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walking stories  | europe | scotland | Sgurr Dearg: The Inaccessible Pinnacle | Sgurr Dearg story
Sgurr Dearg: The Inaccessible Pinnacle (986m), Isle of Skye, Scotland

Summary

 

This is a lively story capturing the emotions involved in scaling the trickiest Munro in Scotland: The Inaccessible Pinnacle.  It requires rock climbing skills and a cool head, and it's often one of the last summits which Munro-baggers ascend, helped by a rock-climbing friend or guide.

Colin Wilson wrote this account of the climb to a friend and fellow climber, and has agreed that it can be published on Walking Stories for the interest of other walkers. 

As if the rock climbing wasn't tricky enough, Colin points out that a compass doesn't work on the Cuillins due to the magnetic qualities of the gabbro rock, so unless you have an intimate knowledge of the complex routes you could have difficulties if you have to descend in cloud

Read the full story

Contributed by: Colin Wilson

 

NB - the Munros are the Scottish peaks over 3000 feet first listed in Munro's Tables in 1891 by Sir Hugh Munro, one of the original members of the Scottish Mountaineering Club. 

The first person to climb all of the Munros was the Reverend A E Robertson in 1901, although in the first list the Inaccessible Pinnacle was listed as a "top", not a Munro in its own right (a number of criteria were used to assess which was a genuine summit, and which was merely a "top").  Since then there have been some revisions to the list, so there are now 284 regarded as Munros.  

Every year, thousands of walkers are ticking off the names of mountains listed as Munros, attempting to complete them all, and over 1500 have now done so.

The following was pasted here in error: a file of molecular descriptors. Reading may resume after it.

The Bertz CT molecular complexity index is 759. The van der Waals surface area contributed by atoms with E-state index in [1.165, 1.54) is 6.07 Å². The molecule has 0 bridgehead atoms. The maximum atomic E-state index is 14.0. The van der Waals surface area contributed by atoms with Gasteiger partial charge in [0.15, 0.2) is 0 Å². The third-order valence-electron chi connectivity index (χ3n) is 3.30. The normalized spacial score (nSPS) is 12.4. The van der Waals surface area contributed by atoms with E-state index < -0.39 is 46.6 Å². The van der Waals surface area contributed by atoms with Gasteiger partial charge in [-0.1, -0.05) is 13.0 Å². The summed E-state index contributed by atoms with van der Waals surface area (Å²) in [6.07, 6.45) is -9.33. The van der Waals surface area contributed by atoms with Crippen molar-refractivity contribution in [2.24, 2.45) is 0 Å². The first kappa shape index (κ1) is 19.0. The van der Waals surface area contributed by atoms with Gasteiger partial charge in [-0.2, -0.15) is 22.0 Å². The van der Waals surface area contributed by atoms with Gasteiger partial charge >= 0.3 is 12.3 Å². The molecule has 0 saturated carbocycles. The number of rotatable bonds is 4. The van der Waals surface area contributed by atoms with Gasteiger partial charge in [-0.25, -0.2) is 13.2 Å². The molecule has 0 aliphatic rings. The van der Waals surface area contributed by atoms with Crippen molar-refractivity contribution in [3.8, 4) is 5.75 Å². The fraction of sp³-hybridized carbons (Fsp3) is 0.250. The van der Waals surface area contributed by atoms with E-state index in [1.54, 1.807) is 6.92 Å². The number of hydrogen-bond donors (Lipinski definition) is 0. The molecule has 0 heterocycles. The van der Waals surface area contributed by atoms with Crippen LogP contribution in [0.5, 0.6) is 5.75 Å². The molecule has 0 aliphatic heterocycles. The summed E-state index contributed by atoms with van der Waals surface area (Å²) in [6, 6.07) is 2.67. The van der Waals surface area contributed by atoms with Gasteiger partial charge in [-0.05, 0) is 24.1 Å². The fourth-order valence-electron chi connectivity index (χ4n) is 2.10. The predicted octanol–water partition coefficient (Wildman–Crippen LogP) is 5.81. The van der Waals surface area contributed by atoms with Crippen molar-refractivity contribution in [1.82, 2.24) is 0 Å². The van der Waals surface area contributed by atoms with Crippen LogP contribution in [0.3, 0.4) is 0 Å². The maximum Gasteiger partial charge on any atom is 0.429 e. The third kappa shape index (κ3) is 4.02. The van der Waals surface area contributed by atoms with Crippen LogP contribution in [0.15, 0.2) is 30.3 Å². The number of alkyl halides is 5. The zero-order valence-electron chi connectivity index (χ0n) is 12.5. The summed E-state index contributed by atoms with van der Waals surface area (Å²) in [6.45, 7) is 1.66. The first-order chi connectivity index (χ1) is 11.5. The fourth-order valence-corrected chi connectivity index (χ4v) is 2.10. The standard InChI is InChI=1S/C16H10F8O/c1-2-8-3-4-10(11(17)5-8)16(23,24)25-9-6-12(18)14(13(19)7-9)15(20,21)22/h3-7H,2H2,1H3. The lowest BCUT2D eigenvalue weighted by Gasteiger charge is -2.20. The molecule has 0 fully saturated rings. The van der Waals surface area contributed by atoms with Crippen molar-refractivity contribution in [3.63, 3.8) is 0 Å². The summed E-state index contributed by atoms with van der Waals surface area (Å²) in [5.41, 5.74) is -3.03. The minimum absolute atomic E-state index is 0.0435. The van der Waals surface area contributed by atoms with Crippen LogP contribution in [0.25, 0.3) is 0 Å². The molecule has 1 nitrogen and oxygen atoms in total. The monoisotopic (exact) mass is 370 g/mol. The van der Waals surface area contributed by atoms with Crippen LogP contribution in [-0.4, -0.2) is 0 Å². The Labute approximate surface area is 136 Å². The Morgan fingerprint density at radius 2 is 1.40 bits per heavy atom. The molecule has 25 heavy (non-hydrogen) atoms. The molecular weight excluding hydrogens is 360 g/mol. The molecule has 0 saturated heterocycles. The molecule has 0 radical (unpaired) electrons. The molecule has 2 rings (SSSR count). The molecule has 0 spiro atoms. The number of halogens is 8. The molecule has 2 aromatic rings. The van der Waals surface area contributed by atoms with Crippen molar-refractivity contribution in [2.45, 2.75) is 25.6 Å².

A side view of the Inaccessible Pinnacle

A side view of the Inaccessible Pinnacle which is effectively a huge fin stuck on the top of Sgurr Dearg, a bit like a row of thin terraced houses on top of a hill

Key Facts

Location East of Glen Brittle House, Black Cuillin Mountains, Isle of Skye
When it was walked Summer 2005
Walk type High hills and mountains
Difficulty Requires mountaineering skills and climbing equipment
Distance approx 5 miles / 8 km
Height climbed approx 3000 ft / 920 m for this peak - but climbed here as part of a ridge walk with other summits
Map of the area Ordnance Survey Landranger 1:50,000 sheet no 32
Source of info on walk Covered in many Scottish climbing books
Getting there A road bridge now connects the island to the mainland at Kyle of Lochalsh, which can be reached by train from Inverness
Places to stay Youth hostel in Glen Brittle, wide range of accommodation on the Island
Places to eat/ buy food Local shops and hotels